February 27, 2006
Optimizing Medicinal Chemistry With Microfluidics and Mass Spectroscopy
A standard procedure in drug research is to take a molecule that shows promising anticancer activity and create dozens, or even hundreds, of closely related molecules to determine if any of these chemically related relatives are safer or more effective than the original molecule. This molecular tinkering process, however, is time consuming and expensive. It can also be difficult to accomplish when the original molecule is in short supply, as is often the case with drug candidates obtained from plants or marine organisms.
Enter microfluidics, which has the potential to conduct chemistry on a much smaller scale and in parallel tracks that would speed the process of generating large numbers of molecular modifications. In a paper published in the Journal of the American Chemical Society, Rustem Ismagilov, Ph.D., and colleagues at the University of Chicago show just how microfluidics chemistry can be done using nanogram quantities of rare biologically active molecules.
Ismagilov and his colleagues constructed a microfluidics device that creates discrete droplets, or plugs, of fluid that function as nanoscale chemical reactors. Each plug, containing a few hundred nanograms of a starting molecule and separated from its neighboring plugs by an inert carrier fluid, flows through the channels of a microfluidics device. There, chemical reactants are added to the plugs as they pass through T-shaped junctions joining the channels to various chemical reservoirs. Eventually, the plugs are deposited individually on a sample plate for analysis using MALDI mass spectrometry.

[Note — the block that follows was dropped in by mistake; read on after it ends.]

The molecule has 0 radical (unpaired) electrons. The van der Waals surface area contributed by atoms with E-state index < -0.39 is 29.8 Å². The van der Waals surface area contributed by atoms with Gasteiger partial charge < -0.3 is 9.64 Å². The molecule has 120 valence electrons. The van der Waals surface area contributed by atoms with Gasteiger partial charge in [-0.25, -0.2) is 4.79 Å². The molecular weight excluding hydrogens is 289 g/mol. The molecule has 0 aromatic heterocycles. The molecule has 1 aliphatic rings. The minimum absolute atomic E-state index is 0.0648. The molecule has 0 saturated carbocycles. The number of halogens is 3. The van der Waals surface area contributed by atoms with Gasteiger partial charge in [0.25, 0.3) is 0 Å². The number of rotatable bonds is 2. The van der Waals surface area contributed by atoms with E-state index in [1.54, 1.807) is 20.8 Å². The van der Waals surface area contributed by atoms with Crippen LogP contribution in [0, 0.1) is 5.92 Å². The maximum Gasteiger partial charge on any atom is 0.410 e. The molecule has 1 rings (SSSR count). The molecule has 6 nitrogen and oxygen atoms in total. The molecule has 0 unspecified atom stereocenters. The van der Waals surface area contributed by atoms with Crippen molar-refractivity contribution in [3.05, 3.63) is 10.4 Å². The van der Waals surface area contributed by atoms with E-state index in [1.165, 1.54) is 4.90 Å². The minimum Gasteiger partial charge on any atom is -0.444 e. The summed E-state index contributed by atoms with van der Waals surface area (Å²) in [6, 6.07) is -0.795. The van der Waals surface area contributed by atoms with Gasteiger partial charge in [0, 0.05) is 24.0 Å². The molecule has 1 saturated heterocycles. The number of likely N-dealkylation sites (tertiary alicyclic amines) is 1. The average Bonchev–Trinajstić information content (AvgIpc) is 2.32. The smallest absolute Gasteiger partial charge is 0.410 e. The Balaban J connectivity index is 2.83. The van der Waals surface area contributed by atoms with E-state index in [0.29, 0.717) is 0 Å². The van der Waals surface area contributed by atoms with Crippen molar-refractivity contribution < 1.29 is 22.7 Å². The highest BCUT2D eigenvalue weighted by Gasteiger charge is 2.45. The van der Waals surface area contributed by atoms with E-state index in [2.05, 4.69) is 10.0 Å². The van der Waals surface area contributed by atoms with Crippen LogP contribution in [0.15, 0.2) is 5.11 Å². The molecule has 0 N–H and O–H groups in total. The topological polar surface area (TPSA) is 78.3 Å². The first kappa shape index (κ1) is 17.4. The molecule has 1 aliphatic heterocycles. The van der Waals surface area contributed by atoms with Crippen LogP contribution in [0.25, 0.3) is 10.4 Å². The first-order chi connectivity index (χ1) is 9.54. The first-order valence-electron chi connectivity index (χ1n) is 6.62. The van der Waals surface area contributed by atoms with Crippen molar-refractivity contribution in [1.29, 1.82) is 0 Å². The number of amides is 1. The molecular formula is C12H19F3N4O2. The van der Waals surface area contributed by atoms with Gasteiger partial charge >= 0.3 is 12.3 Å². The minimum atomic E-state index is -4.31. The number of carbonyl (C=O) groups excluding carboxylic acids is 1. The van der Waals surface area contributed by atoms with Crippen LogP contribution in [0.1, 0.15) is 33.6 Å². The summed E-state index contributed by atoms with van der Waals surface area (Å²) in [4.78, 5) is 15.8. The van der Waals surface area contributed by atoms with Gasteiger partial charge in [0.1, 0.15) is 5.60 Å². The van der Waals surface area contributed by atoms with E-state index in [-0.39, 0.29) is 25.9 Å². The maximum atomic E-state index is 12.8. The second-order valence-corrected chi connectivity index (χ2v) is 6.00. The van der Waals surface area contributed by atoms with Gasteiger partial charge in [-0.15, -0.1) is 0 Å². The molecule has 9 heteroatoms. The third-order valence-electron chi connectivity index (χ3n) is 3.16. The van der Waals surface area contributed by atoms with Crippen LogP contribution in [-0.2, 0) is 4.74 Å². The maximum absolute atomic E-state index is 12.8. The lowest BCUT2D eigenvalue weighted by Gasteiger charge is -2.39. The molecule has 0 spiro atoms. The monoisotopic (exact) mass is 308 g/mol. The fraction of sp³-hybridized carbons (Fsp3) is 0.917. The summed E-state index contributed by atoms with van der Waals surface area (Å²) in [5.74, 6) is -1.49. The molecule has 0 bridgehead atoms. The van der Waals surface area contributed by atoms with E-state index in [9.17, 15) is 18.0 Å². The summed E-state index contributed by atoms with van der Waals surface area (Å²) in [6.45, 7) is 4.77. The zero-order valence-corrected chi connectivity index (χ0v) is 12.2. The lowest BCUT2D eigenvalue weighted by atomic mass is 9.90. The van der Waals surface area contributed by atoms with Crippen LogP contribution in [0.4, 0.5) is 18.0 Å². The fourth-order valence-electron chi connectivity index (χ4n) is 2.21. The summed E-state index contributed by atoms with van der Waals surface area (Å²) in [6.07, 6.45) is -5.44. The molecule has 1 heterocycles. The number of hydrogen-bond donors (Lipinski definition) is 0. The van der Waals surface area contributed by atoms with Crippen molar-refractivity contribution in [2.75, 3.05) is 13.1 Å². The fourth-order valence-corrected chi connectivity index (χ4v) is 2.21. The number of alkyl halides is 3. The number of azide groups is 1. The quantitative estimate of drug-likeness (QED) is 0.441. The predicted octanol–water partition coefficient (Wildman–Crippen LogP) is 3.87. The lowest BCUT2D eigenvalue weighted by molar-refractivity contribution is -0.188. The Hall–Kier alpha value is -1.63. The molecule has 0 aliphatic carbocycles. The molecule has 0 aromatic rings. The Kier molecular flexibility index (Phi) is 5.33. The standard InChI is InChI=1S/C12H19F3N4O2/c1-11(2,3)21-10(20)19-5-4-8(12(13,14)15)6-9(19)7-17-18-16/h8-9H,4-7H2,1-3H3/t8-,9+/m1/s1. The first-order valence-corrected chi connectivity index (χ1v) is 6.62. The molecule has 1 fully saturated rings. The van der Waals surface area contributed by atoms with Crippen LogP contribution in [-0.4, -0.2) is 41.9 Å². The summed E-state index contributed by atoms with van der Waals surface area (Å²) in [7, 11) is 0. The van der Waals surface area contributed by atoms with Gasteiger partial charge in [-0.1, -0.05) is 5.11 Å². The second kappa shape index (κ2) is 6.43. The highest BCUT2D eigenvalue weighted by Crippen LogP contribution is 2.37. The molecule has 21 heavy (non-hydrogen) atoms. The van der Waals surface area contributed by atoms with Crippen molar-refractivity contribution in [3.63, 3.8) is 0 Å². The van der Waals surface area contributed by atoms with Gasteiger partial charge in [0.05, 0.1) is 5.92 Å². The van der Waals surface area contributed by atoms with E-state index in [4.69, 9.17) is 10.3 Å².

This work is detailed in a paper titled, “Microgram-scale testing of reaction conditions in solution using nanoliter plugs in microfluidics with detection by MALDI-MS.” This paper was published online in advance of print publication. An abstract is available at the journal’s website.